photo book9_zps3fb7c4e0.png by Paula McLain. I originally read this as part of a library reading program, and I fell in love with it. I dislike Hemingway (trust me, it’s a known fact. Don’t get me started on Steinbeck either). This story though makes him human, and it’s really interesting to see the devolution of this powerful young man into the bitter,  whining, overly descriptive author that all high school English teachers salivate over. [I warned you. I really dislike Hemingway]. What’s really fun for me as a reader is to see other influential authors of the era come to life in the pages of this story.

 photo book8_zpsb6d35fcb.png by C.S. Lewis. While religious in context and tones, so a lot of schools would out right not teach it, I think it’s an interesting take on Man V. Man, Man V. Nature themes in literature. The setting itself lends to both the temptation and salvation of the man that’s the focus of this story. Plus, I really love C.S. Lewis’ work and I think The Lion the Witch and the Wardrobe overshadow some really amazing books. The Screwtape Letters being one of them.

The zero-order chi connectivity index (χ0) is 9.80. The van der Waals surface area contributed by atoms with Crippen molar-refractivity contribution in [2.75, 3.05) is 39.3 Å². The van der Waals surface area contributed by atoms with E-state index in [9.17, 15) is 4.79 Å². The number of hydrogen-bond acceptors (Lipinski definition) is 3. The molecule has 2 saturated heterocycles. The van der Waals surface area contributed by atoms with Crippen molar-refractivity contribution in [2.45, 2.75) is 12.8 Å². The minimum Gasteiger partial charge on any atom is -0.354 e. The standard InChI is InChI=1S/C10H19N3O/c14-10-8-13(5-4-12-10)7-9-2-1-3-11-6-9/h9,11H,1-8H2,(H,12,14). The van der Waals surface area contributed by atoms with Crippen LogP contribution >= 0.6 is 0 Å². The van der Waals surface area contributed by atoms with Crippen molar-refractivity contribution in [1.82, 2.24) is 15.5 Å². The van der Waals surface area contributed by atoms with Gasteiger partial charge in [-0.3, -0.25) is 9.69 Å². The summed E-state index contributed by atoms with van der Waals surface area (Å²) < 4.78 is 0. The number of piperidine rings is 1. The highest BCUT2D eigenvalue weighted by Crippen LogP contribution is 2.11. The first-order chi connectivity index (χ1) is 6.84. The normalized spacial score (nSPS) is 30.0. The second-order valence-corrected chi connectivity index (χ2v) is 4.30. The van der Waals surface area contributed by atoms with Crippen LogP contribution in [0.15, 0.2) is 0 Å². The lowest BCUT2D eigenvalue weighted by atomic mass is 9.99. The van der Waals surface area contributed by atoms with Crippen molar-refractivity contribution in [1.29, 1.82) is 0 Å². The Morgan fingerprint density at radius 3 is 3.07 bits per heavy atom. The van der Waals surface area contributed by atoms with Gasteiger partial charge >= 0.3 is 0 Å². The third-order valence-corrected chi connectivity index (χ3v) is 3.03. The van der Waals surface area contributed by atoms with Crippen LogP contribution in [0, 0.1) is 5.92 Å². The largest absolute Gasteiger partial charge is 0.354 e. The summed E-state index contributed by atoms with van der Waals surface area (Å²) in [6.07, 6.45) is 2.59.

photo book7_zpsb1eb1f57.png by William Golding I didn’t read this in school. One of my friends in school told me to read it, and I immediately fell in love with it. It’s a great story and a great classic piece of literature.

 photo book6_zps6b6b8fef.png by Aldous Huxley. This book was taught in my high school. The 11th grade English classes, both honors and standard classes, were told to read this. This is one of the required books that I simply fell in love with. It’s a dystopian universe and there’s just so much going on. I wish this was taught to more schools, because when I mention it I tend to get blank stares.

 photo book5_zps19bb0143.png by Kay Redfield Jamison. I read this as extra credit for my Abnormal Psychology course when I was in college, and I adored it. I’ve heard it compared to Faulkner’s The Sound and the Fury, and while I haven’t read that in completion (yet), I can see the similarities between that and An Unquiet Mind. This book is an incredible piece of non fiction describing in detail the episodic nature of manic-depressive illness. It’s at times really hard to read, but I think it’s something that would lead really interesting discussions in class.